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I have been reading articles on liability driven investing, a technique used to increase the correlation b/w assets and liabilities of a pension plan. It appears that they use AA rated corporate bond yields to discount the liabilities. At the same time, the articles say that interest rate is the dominant influential factor for liabilities. So are interest rate and corporate bond yields(AA in this case) are the same thing? Or are they highly positively correlated?

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  • $\begingroup$ In which jurisdiction @Jun Jang? $\endgroup$ – rrg Oct 21 '16 at 23:09
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Anything that is used for discounting is by definition an "interest rate". But then the question arises what is the appropriate choice of interest rate to use for discounting pension liabilities. There are many possibilities (many interest rates).

Some want to use the expected return on the stock market as the interest rate. That is a very bad choice (although popular), because stock returns are quite risky while a pension is not supposed to be.

A reasonable choice is the AA corporate bond rate. After all a pension is a kind of "debt" (a promise to pay) that a corporation owes to its employees, so it make some sense that the discount rate should be similar to the rate that the corporation pays on its corporate bonds.

For state and federal government pensions the issue is more debatable. Since the federal government borrows at the long term risk free rate it may make some sense to use this rate in discounting Social Security and other government sponsored pensions. This rate is lower than the AA rate.

The whole question of which interest rate should be used is very delicate. Because pensions liabilities are long term, even a small difference in interest rate makes a big difference in the p.v. of the pension liabilities (as you said). Also, it is in the corporations interest to use as big a discount rate as they can to minimize the (reported) presen value, whileit is in the meployees interest to use a smaller interest rate so the company will set aside more money now and make their pension more secure.

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  • $\begingroup$ If one saw pension liabilities as corporate debt why should a BB company use AA spreads for discounting? $\endgroup$ – g g May 21 '16 at 20:42
  • $\begingroup$ It makes some sense to have a single standard if the government is going to impose a single rule on everyone. However, it is an open and hotly debated issue. The workers for the BB company would have a less secure pension, is that acceptable or is that unfair in some way... $\endgroup$ – Alex C May 21 '16 at 20:50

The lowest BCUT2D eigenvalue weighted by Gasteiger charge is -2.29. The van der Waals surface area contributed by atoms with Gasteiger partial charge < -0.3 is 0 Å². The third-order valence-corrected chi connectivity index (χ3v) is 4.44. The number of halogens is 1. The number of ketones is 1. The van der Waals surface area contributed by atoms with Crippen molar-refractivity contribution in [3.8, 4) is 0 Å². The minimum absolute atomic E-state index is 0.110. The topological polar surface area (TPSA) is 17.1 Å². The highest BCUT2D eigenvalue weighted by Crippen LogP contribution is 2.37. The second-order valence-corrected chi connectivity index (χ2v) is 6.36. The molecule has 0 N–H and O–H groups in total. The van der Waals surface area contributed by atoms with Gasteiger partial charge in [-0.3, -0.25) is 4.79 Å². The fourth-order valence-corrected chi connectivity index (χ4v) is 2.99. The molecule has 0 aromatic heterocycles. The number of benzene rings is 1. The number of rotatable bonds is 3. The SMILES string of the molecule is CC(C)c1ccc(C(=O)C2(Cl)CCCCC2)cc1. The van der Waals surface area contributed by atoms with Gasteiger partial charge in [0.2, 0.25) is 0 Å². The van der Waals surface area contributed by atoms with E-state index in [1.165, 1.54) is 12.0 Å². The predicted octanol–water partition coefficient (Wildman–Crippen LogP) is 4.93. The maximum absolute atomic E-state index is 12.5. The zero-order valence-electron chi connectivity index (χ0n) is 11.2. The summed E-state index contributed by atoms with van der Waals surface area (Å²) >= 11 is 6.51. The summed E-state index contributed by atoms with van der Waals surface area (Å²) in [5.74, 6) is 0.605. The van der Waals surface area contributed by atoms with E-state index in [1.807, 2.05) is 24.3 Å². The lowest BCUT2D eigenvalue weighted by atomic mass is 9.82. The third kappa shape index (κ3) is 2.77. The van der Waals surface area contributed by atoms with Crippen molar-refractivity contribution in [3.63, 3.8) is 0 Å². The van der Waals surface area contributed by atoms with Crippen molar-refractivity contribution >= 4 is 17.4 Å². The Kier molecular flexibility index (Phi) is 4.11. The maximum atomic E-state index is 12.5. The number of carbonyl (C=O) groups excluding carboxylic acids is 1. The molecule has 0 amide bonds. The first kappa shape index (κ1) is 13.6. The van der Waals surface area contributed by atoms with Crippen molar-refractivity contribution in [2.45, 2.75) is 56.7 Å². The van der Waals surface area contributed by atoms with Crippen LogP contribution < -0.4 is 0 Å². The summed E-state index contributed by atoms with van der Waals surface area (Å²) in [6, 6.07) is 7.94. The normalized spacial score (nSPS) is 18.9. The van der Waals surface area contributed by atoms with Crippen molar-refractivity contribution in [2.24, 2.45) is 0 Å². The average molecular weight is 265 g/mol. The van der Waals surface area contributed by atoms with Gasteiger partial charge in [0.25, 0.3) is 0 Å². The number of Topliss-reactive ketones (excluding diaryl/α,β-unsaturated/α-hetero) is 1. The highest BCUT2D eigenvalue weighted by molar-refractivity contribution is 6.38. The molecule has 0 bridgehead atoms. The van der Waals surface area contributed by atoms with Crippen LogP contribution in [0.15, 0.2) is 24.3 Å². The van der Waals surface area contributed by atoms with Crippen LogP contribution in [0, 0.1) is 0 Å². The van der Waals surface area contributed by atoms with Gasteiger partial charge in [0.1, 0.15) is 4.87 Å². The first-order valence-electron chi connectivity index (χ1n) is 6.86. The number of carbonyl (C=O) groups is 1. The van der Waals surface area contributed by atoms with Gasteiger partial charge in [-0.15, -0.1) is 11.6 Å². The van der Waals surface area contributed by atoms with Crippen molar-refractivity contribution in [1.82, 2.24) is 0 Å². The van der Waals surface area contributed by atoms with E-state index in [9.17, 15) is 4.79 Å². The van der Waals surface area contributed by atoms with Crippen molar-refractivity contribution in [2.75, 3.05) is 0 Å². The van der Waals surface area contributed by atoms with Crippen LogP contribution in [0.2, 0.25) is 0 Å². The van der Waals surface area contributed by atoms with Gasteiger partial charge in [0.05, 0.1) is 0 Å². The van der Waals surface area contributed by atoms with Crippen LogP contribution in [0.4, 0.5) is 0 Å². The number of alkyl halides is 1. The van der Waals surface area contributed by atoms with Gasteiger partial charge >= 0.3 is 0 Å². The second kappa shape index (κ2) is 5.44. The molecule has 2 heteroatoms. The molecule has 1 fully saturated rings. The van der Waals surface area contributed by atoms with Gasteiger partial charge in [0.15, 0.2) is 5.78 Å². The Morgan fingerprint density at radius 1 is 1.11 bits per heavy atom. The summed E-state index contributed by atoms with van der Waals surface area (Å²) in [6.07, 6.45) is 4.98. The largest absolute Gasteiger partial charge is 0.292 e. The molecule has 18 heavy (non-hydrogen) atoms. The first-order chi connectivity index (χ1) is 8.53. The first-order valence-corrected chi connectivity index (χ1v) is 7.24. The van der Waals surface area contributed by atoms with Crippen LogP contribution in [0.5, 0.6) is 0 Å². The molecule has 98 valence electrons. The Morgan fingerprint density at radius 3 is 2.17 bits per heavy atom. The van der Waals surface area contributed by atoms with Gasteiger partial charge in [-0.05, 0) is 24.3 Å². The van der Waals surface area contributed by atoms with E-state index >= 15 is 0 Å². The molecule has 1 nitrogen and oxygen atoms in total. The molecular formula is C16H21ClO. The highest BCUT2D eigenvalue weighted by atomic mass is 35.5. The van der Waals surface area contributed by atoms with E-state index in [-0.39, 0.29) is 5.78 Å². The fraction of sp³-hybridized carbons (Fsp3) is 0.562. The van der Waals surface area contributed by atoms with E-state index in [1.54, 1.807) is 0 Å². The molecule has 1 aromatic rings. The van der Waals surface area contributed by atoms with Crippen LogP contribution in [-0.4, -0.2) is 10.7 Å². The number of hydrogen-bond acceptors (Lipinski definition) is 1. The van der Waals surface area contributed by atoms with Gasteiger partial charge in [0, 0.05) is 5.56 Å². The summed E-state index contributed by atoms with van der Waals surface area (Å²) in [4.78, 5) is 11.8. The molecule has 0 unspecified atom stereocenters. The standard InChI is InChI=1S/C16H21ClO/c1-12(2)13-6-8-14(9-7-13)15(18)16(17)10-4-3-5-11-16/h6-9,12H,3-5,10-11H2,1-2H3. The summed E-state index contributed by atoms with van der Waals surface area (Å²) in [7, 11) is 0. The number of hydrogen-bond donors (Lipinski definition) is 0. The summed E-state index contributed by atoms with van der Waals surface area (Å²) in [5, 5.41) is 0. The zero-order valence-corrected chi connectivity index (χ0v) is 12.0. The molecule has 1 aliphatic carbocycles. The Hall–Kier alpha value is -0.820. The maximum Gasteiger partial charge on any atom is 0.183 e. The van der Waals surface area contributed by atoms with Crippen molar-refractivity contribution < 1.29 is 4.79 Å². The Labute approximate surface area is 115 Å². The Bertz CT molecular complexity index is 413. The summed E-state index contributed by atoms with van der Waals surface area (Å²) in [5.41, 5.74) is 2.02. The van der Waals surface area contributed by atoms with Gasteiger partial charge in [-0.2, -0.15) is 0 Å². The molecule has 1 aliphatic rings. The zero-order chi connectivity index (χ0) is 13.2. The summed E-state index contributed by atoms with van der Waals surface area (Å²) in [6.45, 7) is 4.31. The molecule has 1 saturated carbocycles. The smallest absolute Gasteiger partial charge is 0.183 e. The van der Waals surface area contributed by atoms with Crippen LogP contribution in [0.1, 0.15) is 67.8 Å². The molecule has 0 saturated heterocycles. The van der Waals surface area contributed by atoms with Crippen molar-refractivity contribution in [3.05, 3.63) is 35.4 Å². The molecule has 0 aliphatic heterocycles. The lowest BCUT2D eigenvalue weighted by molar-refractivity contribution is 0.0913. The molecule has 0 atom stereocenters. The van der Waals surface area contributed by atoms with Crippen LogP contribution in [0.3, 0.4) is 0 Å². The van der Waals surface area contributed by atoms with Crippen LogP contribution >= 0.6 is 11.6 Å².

• $\begingroup$ I would add that BB rated companies do not have defined contribtion pension plans, it is largely only the biggest companies in the US that have such plans (and many are phasing them out). $\endgroup$ – Alex C May 21 '16 at 20:54
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    $\begingroup$ It's also a regulatory requirement: "SEC requires that discount rates reflect the yield at the measurement date of a cash-matched portfolio of securities that receive one of the two highest ratings given by a recognized ratings agency ... (for example... Aa or higher from Moody's)". $\endgroup$ – Helin May 21 '16 at 21:07
  • $\begingroup$ Alex C, Thank you very much for the detailed reply. I am currently working on a liability driven investing simulation on the u.s. corporate pension plans. Do you think it is reasonable to use AA corporate bond yields to discount all the pension plans in s&p 500? Also, Citigroup produced pension discount curve: soa.org/Professional-Interests/Pension/Resources/…. I am not really sure how they came up with these numbers, but do you think they are reasonable to discount the future liabilities? $\endgroup$ – Jun Jang May 24 '16 at 4:27
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You earn coupons on a corporate bond portfolio and in this sense corporate bond yield is an interest rate. But it is important (especially in liability driven investment) to recognise that corporate bond yield has two quite different components: credit spread and riskfree interest rate. To quote from Wikipedia Corporate bond: "High Grade corporate bonds usually trade on credit spread. Credit spread is the difference in yield between the bond and an underlying US Treasury bond (for US Dollar corporates) of similar maturity. Credit spread is the extra yield an investor earns over a risk free instrument (US Treasury) as a compensation for the extra risk."

The lack of interest in your question on this site might be explained by the fact that it can be answered by a straightforward look at Wikipedia.

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    $\begingroup$ Corporate bond yield IS an interest rate. Whilst Treasury yields represent a risk-free interest rate, corporate bond yield is the interest rate on riskier bonds. $\endgroup$ – Helin May 21 '16 at 16:37
  • $\begingroup$ hmm, you HAVE a point there, maybe I got slightly carried away. I will edit. $\endgroup$ – g g May 21 '16 at 19:02
  • $\begingroup$ If C = corporate bond yield, R = risk free interest rate, then C = (C-R) + R, where (C-R) is credit spread, much like risk premium in the CAPM framework? $\endgroup$ – Jun Jang May 24 '16 at 4:28

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